Tomorrow I turn 30. In your 20’s you stop writing out your age long-form. In your 30’s, you stop writing your age, period, and simply begin a never-ending process of lying. I won’t have to for a while, as I have the face of a teenager (at least, if me still being carded for cigarettes is any indication), but that’s what I’ve been told. By my mother, who lies about her age to this day (and who did throughout my childhood, until one of us children realized that her Manhattanville diploma didn’t square with her story), by popular television, by US Weekly. This is where the era of Great Lying begins. That it has been ongoing since birth is immaterial, since this is the DMZ of this shit. This is the place where I cross over to the dark side.
Because you know what? When you’re in your 30’s you do all sorts of crazy things that require you to believe the lie. You get married, believing that you’ve found true love (and, Lord, oh, Lord, I hope I have, and that I will). You have children, believing that this is the obvious next step, that you’ll be a great father, that she’ll be a great mother, ignoring that to do so is incredibly selfish, that to do so you’re condemning your children not only to be the inheritors of the Industrial Revolution’s own spawn — a fierce and unrelenting climate — but also to be the children of yourself, who is in turn the child of his father, his mother, they with their own demons, histories, parents and grandparents. That I will turn into something like my father is a given. That I will try to be better than him is, too. That I will succeed?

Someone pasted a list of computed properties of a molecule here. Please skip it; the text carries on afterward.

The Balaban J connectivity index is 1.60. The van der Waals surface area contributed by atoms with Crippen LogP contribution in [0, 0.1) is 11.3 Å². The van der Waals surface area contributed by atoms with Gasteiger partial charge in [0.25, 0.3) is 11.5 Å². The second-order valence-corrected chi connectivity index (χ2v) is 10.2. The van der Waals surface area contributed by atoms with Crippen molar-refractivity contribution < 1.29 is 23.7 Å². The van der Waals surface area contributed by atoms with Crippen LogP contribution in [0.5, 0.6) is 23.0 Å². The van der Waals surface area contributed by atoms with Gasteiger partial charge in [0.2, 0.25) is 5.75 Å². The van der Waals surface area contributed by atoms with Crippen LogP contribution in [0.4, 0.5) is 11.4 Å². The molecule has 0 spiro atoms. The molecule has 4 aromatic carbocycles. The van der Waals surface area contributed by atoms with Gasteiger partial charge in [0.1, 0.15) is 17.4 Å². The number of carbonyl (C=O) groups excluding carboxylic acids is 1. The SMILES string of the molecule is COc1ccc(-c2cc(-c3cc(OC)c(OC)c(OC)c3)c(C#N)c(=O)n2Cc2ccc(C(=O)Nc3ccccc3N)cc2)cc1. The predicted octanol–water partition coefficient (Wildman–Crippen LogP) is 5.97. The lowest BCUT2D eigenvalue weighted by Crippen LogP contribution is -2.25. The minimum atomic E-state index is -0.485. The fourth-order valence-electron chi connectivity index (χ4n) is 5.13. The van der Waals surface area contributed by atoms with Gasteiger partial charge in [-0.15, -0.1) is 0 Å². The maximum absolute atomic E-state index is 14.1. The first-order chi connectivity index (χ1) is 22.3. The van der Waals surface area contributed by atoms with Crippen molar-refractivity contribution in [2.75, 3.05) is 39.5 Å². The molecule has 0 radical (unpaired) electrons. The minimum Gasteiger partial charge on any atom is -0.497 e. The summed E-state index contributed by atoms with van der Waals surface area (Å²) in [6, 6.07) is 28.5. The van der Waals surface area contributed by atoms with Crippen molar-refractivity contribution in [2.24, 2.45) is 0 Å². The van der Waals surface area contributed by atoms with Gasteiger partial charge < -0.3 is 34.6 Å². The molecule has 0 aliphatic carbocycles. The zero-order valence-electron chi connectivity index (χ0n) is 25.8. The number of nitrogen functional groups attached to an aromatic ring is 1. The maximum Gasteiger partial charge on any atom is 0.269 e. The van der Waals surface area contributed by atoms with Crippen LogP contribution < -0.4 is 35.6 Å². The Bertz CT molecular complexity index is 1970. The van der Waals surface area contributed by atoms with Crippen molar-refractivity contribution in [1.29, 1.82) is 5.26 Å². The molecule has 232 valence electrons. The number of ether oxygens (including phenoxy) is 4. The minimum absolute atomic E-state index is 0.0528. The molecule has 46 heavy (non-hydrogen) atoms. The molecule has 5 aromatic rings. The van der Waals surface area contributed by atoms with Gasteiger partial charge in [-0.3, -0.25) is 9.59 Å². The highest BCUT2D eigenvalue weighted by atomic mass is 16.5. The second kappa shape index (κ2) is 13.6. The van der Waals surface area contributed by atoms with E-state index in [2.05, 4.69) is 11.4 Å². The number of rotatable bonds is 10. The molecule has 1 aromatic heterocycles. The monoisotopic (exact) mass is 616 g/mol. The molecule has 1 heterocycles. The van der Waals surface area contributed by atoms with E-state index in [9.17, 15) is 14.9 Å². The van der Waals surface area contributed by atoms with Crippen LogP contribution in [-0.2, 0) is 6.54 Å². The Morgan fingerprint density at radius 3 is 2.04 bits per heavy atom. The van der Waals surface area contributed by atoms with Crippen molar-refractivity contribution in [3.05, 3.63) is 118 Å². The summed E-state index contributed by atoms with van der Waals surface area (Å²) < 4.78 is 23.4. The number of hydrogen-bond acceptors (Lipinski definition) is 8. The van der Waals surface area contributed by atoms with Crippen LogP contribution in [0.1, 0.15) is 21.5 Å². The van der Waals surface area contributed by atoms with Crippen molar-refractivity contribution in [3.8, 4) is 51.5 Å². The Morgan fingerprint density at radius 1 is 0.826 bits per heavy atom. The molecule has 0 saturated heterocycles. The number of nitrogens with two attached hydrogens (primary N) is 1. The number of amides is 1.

Well, I guess that’s just up to me. But I am my father’s son.
Francesca told me that Of course having children would be wonderful, and since I’ve already broken all of my rules with her, I said, Maybe you’re right, and she said, There’s still beauty in the world, no matter how horrible it all turns out, and I said, Jesus, you’re just like Camus. I told this, too, to my therapist, that I’m fundamentally a subscriber to absurdism, that you’re duty-bound to create meaning, that life is worth living because you have a responsibility to make it so, and he laughed, and asked me if I’d read The Stranger, to which I replied, Sure I’ve read The Stranger, and we spent several minutes talking about the meaning and meaninglessness of life, and whether I’d read it in the original French (I haven’t; he has), and then my time was up and I said, Oh, and I’m going to quit smoking, too.
And he said Let me know how that goes.